California Gov. Gavin Newsom might have a hard time rounding up his posse.
The liberal governor announced Thursday that he would close all beaches in Southern California’s Orange County after voicing displeasure with thousands in Newport Beach for heading to the shore last weekend during a heatwave. Newsom said it is his job to keep people safe.
“And when our health folks tell me they can’t promise that if we promote another weekend like what we had, then I have to make this adjustment. I hope it’s only a very short-term adjustment,” he said.
Shortly after the announcement, Orange County Sheriff Don Barnes released a statement that called Newsom’s order to “single out” his county “wrong.” He said that even though some pictures showed a large crowd, the beachgoers last weekend “acted responsibly” and his officers were able “to address instances of unsafe activity,” Turn to 23 reported.
Barnes said his intention is “to not take enforcement action on” Newsom’s order. He said that his department would focus on education and voluntary compliance, but he expressed no interest in making arrests.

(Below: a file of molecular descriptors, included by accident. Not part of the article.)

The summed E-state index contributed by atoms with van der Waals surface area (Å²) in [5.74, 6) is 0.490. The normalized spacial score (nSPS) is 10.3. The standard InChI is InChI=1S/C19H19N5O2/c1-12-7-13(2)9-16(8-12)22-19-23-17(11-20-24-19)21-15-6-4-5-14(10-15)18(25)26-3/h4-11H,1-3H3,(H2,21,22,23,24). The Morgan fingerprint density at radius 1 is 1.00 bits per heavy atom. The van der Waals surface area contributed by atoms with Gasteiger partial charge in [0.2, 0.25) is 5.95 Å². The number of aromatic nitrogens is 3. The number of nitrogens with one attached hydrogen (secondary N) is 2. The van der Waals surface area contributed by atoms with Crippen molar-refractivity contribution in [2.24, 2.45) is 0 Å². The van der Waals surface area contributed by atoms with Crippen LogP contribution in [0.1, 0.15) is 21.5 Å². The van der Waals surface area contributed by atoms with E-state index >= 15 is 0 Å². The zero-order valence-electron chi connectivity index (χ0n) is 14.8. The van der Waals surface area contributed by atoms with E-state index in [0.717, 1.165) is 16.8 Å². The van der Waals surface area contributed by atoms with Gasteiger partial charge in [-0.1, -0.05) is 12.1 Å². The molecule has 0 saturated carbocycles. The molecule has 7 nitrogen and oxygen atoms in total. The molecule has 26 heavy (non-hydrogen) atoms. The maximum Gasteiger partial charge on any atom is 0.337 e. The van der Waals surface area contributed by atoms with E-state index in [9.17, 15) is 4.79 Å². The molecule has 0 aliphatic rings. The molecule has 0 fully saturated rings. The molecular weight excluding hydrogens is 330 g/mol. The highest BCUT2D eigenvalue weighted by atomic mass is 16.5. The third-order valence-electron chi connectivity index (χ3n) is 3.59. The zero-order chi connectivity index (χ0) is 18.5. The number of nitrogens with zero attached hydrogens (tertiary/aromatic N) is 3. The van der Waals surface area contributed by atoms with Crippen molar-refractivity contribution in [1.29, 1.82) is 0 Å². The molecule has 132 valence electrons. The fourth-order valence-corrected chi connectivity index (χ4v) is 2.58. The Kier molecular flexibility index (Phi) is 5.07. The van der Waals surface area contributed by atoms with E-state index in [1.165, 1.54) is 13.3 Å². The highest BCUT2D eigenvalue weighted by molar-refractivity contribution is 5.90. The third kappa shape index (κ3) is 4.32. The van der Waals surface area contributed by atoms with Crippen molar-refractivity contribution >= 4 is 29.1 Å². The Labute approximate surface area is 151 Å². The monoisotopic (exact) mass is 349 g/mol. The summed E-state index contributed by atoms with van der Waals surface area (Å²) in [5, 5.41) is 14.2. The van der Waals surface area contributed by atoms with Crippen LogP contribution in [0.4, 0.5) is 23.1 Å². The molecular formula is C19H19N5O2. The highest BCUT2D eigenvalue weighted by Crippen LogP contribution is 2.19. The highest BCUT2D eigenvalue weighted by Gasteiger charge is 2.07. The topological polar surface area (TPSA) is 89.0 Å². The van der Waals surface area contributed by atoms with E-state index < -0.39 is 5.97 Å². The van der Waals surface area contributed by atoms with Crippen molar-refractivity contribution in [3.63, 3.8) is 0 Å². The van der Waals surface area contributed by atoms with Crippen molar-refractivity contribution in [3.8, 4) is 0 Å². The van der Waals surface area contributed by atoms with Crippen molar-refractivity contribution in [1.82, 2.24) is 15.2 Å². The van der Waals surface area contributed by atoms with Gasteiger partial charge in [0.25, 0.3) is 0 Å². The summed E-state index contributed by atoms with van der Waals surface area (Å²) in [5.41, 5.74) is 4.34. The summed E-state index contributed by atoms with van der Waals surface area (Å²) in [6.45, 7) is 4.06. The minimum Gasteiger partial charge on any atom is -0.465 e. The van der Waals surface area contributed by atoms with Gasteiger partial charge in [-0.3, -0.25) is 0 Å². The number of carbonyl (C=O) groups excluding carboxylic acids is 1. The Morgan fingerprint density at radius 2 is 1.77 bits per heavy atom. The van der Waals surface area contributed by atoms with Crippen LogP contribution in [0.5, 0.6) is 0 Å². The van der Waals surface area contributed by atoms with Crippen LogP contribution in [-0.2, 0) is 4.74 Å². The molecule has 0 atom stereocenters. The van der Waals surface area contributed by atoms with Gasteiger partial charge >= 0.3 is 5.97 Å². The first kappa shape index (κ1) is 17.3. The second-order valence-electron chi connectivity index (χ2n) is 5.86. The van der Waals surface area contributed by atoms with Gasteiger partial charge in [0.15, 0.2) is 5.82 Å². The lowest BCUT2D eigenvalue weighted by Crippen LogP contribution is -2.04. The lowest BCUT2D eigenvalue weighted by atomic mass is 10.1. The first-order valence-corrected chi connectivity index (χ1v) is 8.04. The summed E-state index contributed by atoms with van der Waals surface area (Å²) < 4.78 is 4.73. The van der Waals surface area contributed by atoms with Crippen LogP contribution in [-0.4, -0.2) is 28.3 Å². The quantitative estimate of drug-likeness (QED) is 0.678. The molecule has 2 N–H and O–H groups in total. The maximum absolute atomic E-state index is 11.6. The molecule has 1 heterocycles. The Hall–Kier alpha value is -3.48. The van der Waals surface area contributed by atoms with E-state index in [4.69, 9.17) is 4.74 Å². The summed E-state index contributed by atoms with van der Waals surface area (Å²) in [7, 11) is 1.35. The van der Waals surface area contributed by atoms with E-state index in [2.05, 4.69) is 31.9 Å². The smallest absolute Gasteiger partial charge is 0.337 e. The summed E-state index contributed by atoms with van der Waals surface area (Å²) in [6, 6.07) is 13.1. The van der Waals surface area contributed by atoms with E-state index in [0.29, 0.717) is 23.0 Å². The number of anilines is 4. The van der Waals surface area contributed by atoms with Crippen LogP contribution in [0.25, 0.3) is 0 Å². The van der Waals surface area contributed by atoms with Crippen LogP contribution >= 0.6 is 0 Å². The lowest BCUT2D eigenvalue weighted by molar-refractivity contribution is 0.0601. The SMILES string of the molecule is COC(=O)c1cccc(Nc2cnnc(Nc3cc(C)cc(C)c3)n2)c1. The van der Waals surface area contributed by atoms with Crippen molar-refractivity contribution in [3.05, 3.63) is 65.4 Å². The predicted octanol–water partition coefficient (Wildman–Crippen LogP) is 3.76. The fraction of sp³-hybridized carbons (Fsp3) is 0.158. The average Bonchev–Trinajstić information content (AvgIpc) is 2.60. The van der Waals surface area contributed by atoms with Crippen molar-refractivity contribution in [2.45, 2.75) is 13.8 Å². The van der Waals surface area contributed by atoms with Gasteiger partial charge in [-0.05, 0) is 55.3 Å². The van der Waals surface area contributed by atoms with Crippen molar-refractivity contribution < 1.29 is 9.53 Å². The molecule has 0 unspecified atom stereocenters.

The Los Angeles Times reported that leaders from Huntington Beach and Dana Point approved the filing of an emergency injunction to block Newsom’s order. The paper reported the Huntington Beach mayor, Lyn Semeta, said the city worked hard to ensure its residents’ safety and even pointed out that the area has one of the lowest “per capita COVID-19 death rates in California.”
“The state’s action today seems to prioritize politics over data,” he said.
The Times reported that police in Huntington Beach wrote in a statement that they were hoping for voluntary compliance but did not go further.
Barnes is not the only sheriff to express concern about Newsom’s order. When it was reported Thursday that the governor was going to enact a statewide beach closure, Humbolt County Sheriff William Honsal said, “As Sheriff, I am the protector of constitutional rights in Humbolt County, and if an order is issued that I believe violates our constitutional rights, I will not enforce it.”
He pointed out that his county is in Northern California and should not pay for the sins of those in Southern California.
Barnes’ reaction to Newsom comes at a time many residents in the state are beginning to lash out at what they feel are oppressive lockdown orders.
Harmeet Dhillon, the Republican Party official, told “The Todd Starnes Show” on Thursday that the state needs some civil disobedience.
“I mean, if everybody who lived near a beach did that, or if everybody who lived near a park did that, there would be too many people for the government to arrest. Maybe there would be a signal to the government that we need some solutions here that are tailored. There could be limitations; there could be prudent distance requirements, I would even say mask requirements—although many fellow citizens disagree with those.”